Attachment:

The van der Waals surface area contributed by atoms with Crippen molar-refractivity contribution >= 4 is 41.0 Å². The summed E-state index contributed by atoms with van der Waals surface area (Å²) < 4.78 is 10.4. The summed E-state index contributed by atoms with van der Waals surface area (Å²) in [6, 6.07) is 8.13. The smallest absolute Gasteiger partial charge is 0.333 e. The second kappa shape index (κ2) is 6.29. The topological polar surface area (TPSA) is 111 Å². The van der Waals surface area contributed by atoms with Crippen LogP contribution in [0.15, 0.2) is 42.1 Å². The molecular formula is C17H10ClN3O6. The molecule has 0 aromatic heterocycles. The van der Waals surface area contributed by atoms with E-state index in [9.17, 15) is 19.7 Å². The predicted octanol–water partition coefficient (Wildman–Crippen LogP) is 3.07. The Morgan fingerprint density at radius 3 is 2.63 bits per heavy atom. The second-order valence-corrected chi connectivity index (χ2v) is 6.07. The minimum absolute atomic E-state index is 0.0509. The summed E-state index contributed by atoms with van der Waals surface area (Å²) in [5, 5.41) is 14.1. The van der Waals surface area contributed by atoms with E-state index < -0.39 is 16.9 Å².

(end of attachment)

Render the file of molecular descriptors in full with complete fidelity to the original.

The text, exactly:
The van der Waals surface area contributed by atoms with Crippen molar-refractivity contribution >= 4 is 41.0 Å². The summed E-state index contributed by atoms with van der Waals surface area (Å²) < 4.78 is 10.4. The summed E-state index contributed by atoms with van der Waals surface area (Å²) in [6, 6.07) is 8.13. The smallest absolute Gasteiger partial charge is 0.333 e. The second kappa shape index (κ2) is 6.29. The topological polar surface area (TPSA) is 111 Å². The van der Waals surface area contributed by atoms with Crippen LogP contribution in [0.15, 0.2) is 42.1 Å². The molecular formula is C17H10ClN3O6. The molecule has 0 aromatic heterocycles. The van der Waals surface area contributed by atoms with E-state index in [9.17, 15) is 19.7 Å². The predicted octanol–water partition coefficient (Wildman–Crippen LogP) is 3.07. The Morgan fingerprint density at radius 3 is 2.63 bits per heavy atom. The second-order valence-corrected chi connectivity index (χ2v) is 6.07. The minimum absolute atomic E-state index is 0.0509. The summed E-state index contributed by atoms with van der Waals surface area (Å²) in [5, 5.41) is 14.1. The van der Waals surface area contributed by atoms with E-state index < -0.39 is 16.9 Å².